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Developmental Cognitive Neuroscience

Witold Chmielewski, Annet Bluschke, Benjamin Bodmer, Nicole Wolff, Veit Roessner, Christian Beste
Inhibitory control deficits are a hallmark in ADHD. Yet, inhibitory control includes a multitude of entities (e.g. 'inhibition of interferences' and 'action inhibition'). Examining the interplay between these kinds of inhibitory control provides insights into the architecture of inhibitory control in ADHD. Combining a Simon task and a Go/Nogo task, we assessed the interplay of 'inhibition of interferences' and 'action inhibition'. This was combined with EEG recordings, EEG data decomposition and source localization...
February 1, 2019: Developmental Cognitive Neuroscience
Kreshnik Burani, Elizabeth M Mulligan, Julia Klawohn, Katherine R Luking, Brady D Nelson, Greg Hajcak
Adolescence is frequently described as a developmental period characterized by increased sensitivity to rewards. However, previous research on age-related changes in the neural response to gains and losses have produced mixed results, with only some studies reporting potentiated neural responses during adolescence. The current study examined the ERP responses to gains and losses during a simple monetary reward (i.e., Doors) task in a large and longitudinal sample of 248 adolescent females assessed at two time points, separated by two years...
January 24, 2019: Developmental Cognitive Neuroscience
Sebastian Wahl, Vesna Marinović, Birgit Träuble
We investigated young infants' object encoding and processing in response to isolated eye gaze cues on the neural and behavioral level. In two experiments, 4-month-old infants watched a pair of isolated eyes gazing towards or away from novel objects. Subsequently, the same objects were presented alone (i.e., without eyes). We measured event-related potentials (ERP) in response to object-directed and object-averted eye gaze as well as to the subsequently presented isolated objects. Using eye-tracking methods, we additionally measured infants' looking behavior in reaction to the subsequently presented isolated objects...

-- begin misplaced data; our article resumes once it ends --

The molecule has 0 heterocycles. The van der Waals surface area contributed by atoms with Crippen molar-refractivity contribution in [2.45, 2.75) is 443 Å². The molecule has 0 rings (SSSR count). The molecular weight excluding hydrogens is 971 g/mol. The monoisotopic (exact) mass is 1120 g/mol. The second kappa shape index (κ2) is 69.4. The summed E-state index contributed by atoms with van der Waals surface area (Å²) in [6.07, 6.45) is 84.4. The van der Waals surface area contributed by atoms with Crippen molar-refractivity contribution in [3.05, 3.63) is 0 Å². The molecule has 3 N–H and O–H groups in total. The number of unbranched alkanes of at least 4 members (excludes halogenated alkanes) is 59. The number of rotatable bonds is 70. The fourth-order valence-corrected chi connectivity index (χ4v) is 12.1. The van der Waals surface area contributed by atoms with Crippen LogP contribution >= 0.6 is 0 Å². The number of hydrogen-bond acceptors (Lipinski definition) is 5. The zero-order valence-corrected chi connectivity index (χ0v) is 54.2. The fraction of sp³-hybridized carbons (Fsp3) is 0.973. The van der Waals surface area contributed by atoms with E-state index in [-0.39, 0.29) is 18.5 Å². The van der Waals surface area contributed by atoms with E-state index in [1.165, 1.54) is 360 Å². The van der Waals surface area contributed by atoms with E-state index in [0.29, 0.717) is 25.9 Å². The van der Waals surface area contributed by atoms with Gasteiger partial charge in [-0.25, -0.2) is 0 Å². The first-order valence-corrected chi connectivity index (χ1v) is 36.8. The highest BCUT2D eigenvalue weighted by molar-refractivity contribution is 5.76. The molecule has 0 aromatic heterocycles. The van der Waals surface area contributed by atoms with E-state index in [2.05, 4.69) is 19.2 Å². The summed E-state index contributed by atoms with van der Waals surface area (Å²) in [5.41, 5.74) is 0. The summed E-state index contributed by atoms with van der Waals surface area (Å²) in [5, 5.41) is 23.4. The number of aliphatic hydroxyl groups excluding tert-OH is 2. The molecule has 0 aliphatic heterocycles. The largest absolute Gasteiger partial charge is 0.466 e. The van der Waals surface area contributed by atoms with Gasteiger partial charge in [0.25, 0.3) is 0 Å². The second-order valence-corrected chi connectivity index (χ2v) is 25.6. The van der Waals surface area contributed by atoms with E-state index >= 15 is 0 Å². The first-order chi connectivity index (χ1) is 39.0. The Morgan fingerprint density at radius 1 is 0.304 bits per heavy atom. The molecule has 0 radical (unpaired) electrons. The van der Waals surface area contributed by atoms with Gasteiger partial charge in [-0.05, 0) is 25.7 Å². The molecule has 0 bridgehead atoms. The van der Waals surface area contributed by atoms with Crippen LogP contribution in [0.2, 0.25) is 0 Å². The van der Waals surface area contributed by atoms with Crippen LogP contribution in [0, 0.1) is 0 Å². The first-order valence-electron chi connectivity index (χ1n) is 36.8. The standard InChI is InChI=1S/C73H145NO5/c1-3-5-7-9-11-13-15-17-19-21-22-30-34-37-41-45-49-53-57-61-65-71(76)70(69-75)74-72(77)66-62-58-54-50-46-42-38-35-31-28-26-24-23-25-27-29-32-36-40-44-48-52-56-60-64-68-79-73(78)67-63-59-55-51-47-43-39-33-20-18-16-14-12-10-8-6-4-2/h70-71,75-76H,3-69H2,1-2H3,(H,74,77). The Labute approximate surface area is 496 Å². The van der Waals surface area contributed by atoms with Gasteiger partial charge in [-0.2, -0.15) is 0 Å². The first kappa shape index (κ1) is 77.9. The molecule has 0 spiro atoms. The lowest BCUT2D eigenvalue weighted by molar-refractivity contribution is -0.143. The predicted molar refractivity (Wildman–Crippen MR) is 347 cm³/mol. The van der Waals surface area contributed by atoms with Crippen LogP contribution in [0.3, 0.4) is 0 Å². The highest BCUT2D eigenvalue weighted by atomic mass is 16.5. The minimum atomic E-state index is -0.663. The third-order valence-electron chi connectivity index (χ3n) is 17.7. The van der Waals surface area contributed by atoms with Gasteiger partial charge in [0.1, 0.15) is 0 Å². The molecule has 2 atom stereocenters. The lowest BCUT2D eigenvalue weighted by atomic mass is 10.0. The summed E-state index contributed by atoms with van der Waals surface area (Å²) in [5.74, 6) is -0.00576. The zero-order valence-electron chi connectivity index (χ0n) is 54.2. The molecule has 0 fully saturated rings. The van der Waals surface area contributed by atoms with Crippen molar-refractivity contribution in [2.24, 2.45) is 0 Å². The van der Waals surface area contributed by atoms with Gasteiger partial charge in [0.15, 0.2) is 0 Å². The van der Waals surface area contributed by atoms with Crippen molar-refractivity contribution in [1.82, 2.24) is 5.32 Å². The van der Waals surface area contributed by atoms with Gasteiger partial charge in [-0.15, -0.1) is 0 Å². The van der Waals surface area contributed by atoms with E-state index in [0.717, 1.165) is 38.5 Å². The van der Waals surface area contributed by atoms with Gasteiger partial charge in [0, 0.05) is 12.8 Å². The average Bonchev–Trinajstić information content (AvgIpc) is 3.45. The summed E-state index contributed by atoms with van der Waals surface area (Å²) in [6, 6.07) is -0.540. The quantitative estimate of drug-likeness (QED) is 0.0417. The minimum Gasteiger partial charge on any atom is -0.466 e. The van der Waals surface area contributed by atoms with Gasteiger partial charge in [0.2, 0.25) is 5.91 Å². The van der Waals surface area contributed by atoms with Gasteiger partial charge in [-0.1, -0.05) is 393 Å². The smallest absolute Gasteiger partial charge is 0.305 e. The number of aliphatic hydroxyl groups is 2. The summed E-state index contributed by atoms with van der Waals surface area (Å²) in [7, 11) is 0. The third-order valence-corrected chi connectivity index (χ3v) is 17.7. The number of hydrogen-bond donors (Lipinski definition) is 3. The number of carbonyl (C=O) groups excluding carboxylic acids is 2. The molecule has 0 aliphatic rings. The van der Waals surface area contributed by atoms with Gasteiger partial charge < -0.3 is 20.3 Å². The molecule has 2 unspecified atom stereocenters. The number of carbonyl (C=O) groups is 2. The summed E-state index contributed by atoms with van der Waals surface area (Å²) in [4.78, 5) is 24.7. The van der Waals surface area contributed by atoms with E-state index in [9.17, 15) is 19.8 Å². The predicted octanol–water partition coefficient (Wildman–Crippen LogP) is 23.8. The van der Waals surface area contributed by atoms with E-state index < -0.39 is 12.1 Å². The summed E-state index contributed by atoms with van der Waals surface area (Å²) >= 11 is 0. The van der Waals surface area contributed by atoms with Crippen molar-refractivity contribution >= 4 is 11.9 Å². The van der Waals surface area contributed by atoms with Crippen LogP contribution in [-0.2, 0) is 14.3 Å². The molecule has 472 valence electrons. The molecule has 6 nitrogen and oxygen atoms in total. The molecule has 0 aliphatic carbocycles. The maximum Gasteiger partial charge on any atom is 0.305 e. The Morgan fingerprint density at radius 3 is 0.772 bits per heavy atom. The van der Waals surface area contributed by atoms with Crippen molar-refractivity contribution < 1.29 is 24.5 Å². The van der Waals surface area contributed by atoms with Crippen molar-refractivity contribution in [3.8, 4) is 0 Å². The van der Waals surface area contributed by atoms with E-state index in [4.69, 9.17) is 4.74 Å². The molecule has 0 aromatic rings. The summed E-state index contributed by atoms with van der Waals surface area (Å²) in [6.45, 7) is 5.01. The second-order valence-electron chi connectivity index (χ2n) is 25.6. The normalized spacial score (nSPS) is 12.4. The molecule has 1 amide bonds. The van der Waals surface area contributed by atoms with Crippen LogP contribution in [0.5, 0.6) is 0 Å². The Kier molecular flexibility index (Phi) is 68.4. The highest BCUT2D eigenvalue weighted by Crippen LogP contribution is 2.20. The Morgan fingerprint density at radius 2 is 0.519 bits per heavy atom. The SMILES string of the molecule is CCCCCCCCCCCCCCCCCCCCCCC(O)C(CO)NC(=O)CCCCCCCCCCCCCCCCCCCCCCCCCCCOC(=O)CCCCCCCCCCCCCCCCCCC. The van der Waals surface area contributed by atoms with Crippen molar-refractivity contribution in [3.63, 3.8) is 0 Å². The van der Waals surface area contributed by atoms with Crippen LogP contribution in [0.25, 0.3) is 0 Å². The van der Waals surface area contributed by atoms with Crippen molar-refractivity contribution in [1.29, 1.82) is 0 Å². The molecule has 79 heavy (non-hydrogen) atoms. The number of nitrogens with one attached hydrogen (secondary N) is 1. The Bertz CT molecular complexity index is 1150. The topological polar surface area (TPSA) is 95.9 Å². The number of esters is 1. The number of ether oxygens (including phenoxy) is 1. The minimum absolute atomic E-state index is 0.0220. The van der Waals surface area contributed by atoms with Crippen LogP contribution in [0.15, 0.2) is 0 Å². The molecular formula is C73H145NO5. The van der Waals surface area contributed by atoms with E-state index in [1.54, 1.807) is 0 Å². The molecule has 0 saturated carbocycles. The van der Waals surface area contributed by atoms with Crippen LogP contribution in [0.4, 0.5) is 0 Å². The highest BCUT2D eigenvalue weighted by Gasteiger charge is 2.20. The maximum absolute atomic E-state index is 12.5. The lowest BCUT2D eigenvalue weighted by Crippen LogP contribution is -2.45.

January 24, 2019: Developmental Cognitive Neuroscience
Heather Payne, Eva Gutierrez-Sigut, Bencie Woll, Mairéad MacSweeney
The effect of sensory experience on hemispheric specialisation for language production is not well understood. Children born deaf, including those who have cochlear implants, have drastically different perceptual experiences of language than their hearing peers. Using functional transcranial Doppler sonography (fTCD), we measured lateralisation during language production in a heterogeneous group of 19 deaf children and in 19 hearing children, matched on language ability. In children born deaf, we observed significant left lateralisation during language production (British Sign Language, spoken English, or a combination of languages)...
January 24, 2019: Developmental Cognitive Neuroscience
Joseph Aloi, Harma Meffert, Stuart F White, Karina S Blair, Soonjo Hwang, Patrick M Tyler, Laura C Thornton, Kathleen I Crum, Kathryn O Adams, Abraham D Killanin, Francesca Filbey, Kayla Pope, R James R Blair
Alcohol and cannabis are two of the most commonly used substances by adolescents and are associated with adverse medical and psychiatric outcomes. These adverse psychiatric outcomes may reflect the negative impact of alcohol and/or cannabis abuse on neural systems mediating reward and/or error detection. However, work indicative of this has mostly been conducted in adults with Alcohol and/or Cannabis Use Disorder (i.e., AUD and CUD), with relatively little work in adolescent patients. Furthermore, of the work that has been conducted in adolescents, groups were based on categorical diagnoses of AUD and/or CUD, so the relationship between AUD and/or CUD symptom severity in adolescents and neural dysfunction is unclear...
January 24, 2019: Developmental Cognitive Neuroscience
Sarah-Jayne Blakemore
No abstract text is available yet for this article.
January 17, 2019: Developmental Cognitive Neuroscience
Yael M Cycowicz
For children, new experiences occur very often, and learning to differentiate between old and new events is a fundamental process necessary for appropriate reactions to stimuli. Thus the present study is concerned with maturation of brain responses to repeated novel events. We examined the effect of repetition of familiar (meaningful) and unfamiliar (meaningless) symbols on the event-related-potentials (ERPs) recorded during novelty oddball and recognition memory tasks from children, adolescents and young adults...
January 16, 2019: Developmental Cognitive Neuroscience
Noa Ofen, Lingfei Tang, Qijing Yu, Elizabeth L Johnson